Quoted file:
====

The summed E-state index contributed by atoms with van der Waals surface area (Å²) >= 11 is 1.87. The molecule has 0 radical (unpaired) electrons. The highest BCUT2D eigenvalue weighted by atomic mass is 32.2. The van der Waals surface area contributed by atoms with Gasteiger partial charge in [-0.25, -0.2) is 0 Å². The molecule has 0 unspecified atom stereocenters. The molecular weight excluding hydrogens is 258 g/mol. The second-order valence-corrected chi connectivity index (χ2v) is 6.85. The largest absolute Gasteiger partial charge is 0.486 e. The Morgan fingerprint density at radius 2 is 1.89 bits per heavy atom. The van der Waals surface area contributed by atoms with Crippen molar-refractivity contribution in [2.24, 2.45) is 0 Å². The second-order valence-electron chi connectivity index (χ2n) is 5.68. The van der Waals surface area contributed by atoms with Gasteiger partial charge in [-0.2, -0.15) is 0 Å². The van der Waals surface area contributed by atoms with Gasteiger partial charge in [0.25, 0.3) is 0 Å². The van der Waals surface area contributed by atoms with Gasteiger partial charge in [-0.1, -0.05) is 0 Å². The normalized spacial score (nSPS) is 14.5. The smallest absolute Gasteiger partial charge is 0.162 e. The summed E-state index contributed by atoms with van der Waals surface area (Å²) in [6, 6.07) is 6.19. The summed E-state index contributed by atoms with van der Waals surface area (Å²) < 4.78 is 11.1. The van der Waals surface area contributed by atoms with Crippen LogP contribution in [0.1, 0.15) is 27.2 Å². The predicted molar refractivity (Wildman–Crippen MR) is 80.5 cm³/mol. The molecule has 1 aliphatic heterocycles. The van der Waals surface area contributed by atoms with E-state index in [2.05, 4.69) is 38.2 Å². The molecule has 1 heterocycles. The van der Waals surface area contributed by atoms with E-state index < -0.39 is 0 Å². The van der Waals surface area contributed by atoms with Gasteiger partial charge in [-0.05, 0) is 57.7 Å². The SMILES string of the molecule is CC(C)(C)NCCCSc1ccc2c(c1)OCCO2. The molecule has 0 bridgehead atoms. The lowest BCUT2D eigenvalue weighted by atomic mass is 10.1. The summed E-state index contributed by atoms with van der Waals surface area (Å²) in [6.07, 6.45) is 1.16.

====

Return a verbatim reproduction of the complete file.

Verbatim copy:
The summed E-state index contributed by atoms with van der Waals surface area (Å²) >= 11 is 1.87. The molecule has 0 radical (unpaired) electrons. The highest BCUT2D eigenvalue weighted by atomic mass is 32.2. The van der Waals surface area contributed by atoms with Gasteiger partial charge in [-0.25, -0.2) is 0 Å². The molecule has 0 unspecified atom stereocenters. The molecular weight excluding hydrogens is 258 g/mol. The second-order valence-corrected chi connectivity index (χ2v) is 6.85. The largest absolute Gasteiger partial charge is 0.486 e. The Morgan fingerprint density at radius 2 is 1.89 bits per heavy atom. The van der Waals surface area contributed by atoms with Crippen molar-refractivity contribution in [2.24, 2.45) is 0 Å². The second-order valence-electron chi connectivity index (χ2n) is 5.68. The van der Waals surface area contributed by atoms with Gasteiger partial charge in [-0.2, -0.15) is 0 Å². The van der Waals surface area contributed by atoms with Gasteiger partial charge in [0.25, 0.3) is 0 Å². The van der Waals surface area contributed by atoms with Gasteiger partial charge in [-0.1, -0.05) is 0 Å². The normalized spacial score (nSPS) is 14.5. The smallest absolute Gasteiger partial charge is 0.162 e. The summed E-state index contributed by atoms with van der Waals surface area (Å²) in [6, 6.07) is 6.19. The summed E-state index contributed by atoms with van der Waals surface area (Å²) < 4.78 is 11.1. The van der Waals surface area contributed by atoms with Crippen LogP contribution in [0.1, 0.15) is 27.2 Å². The predicted molar refractivity (Wildman–Crippen MR) is 80.5 cm³/mol. The molecule has 1 aliphatic heterocycles. The van der Waals surface area contributed by atoms with E-state index in [2.05, 4.69) is 38.2 Å². The molecule has 1 heterocycles. The van der Waals surface area contributed by atoms with E-state index < -0.39 is 0 Å². The van der Waals surface area contributed by atoms with Gasteiger partial charge in [-0.05, 0) is 57.7 Å². The SMILES string of the molecule is CC(C)(C)NCCCSc1ccc2c(c1)OCCO2. The molecule has 0 bridgehead atoms. The lowest BCUT2D eigenvalue weighted by atomic mass is 10.1. The summed E-state index contributed by atoms with van der Waals surface area (Å²) in [6.07, 6.45) is 1.16.